Energy storage is projected to grow rapidly in the USA over the next few years, according to an interesting Utility Dive article. Growth in the past year was over 40%, and they are projecting similar growth rates over the next few years.
In the article they state that “Cost-effective energy storage is widely seen as the “holy grail” for reaching higher penetrations of renewables and distributed energy resources — it’s the one emerging technology that enables the rest.” (bold added)
Some utilities in the US are also looking to energy storage to defer further capital investment in new generation capacity and infrastructure upgrades: “ConEd’s plan to use storage and other demand side management strategies to defer billion dollar investments in substations and other grid upgrades shows energy storage’s potential for capacity deployments.” (bold added)
As the cost of batteries comes down even faster than forecasts predicted (see how Tesla and Nissan are leading the ‘pack’), and the reductions in solar panel costs continue, it seems that a transition is in sight where solar plus storage will become viable economically, and not just in the USA. With the rapidly rising cost of electricity in South Africa, combined with the impetus given by load-shedding, we could also see faster adoption of these solutions locally. This might happen even without regulatory or tariff incentives.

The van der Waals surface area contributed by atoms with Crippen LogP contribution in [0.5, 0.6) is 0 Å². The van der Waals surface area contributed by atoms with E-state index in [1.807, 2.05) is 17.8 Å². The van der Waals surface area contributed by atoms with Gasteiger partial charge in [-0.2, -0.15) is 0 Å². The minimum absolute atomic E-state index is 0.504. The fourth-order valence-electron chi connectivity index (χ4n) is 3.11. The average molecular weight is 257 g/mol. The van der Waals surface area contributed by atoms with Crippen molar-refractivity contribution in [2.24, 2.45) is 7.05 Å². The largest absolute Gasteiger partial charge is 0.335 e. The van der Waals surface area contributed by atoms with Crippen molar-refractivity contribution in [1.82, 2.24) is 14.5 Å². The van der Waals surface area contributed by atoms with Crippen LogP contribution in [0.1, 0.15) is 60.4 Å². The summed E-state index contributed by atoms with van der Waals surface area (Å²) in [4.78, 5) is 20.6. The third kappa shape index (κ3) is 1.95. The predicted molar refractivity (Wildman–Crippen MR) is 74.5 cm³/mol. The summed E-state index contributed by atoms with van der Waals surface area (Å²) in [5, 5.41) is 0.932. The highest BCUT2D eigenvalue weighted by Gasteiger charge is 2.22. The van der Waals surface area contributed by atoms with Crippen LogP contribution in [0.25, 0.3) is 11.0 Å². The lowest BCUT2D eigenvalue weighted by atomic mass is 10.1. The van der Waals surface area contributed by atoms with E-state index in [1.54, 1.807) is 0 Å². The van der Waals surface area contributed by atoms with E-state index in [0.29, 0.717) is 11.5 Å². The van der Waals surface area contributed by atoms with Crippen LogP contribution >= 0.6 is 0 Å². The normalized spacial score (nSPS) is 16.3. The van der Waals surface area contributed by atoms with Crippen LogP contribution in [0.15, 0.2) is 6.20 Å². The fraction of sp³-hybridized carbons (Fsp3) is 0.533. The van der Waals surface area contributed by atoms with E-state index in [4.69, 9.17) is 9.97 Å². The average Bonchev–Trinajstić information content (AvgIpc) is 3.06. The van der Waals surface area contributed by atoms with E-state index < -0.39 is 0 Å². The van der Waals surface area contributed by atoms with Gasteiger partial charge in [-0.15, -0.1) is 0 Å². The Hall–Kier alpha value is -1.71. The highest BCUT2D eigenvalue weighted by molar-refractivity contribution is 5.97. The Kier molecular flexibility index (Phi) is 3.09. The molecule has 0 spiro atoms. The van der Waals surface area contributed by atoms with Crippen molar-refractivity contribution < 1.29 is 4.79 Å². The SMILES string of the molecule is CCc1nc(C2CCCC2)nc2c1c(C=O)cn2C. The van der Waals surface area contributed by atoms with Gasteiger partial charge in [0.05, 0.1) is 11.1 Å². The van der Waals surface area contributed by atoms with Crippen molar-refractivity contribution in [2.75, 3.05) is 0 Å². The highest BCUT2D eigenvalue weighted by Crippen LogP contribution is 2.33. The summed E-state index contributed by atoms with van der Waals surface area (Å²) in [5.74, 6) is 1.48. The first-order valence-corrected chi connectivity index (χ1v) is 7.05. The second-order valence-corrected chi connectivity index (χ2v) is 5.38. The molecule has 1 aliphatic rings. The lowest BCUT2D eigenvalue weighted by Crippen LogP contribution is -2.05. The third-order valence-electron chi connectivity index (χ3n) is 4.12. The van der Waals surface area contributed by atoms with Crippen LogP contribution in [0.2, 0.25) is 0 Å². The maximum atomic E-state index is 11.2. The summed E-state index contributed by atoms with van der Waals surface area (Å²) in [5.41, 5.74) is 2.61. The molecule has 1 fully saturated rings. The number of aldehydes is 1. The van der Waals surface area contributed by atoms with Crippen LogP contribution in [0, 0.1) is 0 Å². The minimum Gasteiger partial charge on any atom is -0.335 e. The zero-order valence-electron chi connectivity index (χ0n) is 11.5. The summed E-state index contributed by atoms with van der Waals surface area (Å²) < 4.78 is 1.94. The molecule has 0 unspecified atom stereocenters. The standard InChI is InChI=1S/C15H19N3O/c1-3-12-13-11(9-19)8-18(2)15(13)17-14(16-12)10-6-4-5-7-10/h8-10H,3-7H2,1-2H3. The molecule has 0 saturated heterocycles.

Already there is a plethora of businesses that have sprung up to service this new market in South Africa, although many of these operators might not be around for long, and quality of service and technology is a concern. (See this article for some tips around selecting a battery storage system.)
As residential and commercial electricity customers start turning to solar for reducing dependence on the grid and reducing the inconvenience and cost of load-shedding, issues like grid stability, feed-in tariffs and the cost of maintaining the infrastructure will become a concern for Eskom and municipalities.
This is because solar without storage will reduce their electricity sales but not the morning and evening peak demand, and will not reduce their infrastructure and maintenance costs. When feed-in tariffs are added to the mix, they become even less profitable.
This is not a new issue, and has been resolved internationally through adding fixed charges to the electricity bill, or increasing peak charges to incentivise customers to add their own storage capacity. For example, the same Utility Dive article states that:
“… utilities are attempting to reduce the rates at which they compensate rooftop solar owners for the electricity they put back onto the grid… More recently, Arizona municipal utility Salt River Project instituted a higher demand charge for solar customers based on their peak energy usage each month.”
Whatever happens, it will certainly be interesting to watch things unfold in SA. Perhaps we will look back in 20 years and decide that the current electricity crisis was a good thing, in that it spurred the transition from a fossil fuel-dependent electricity supply to more renewable and distributed generation.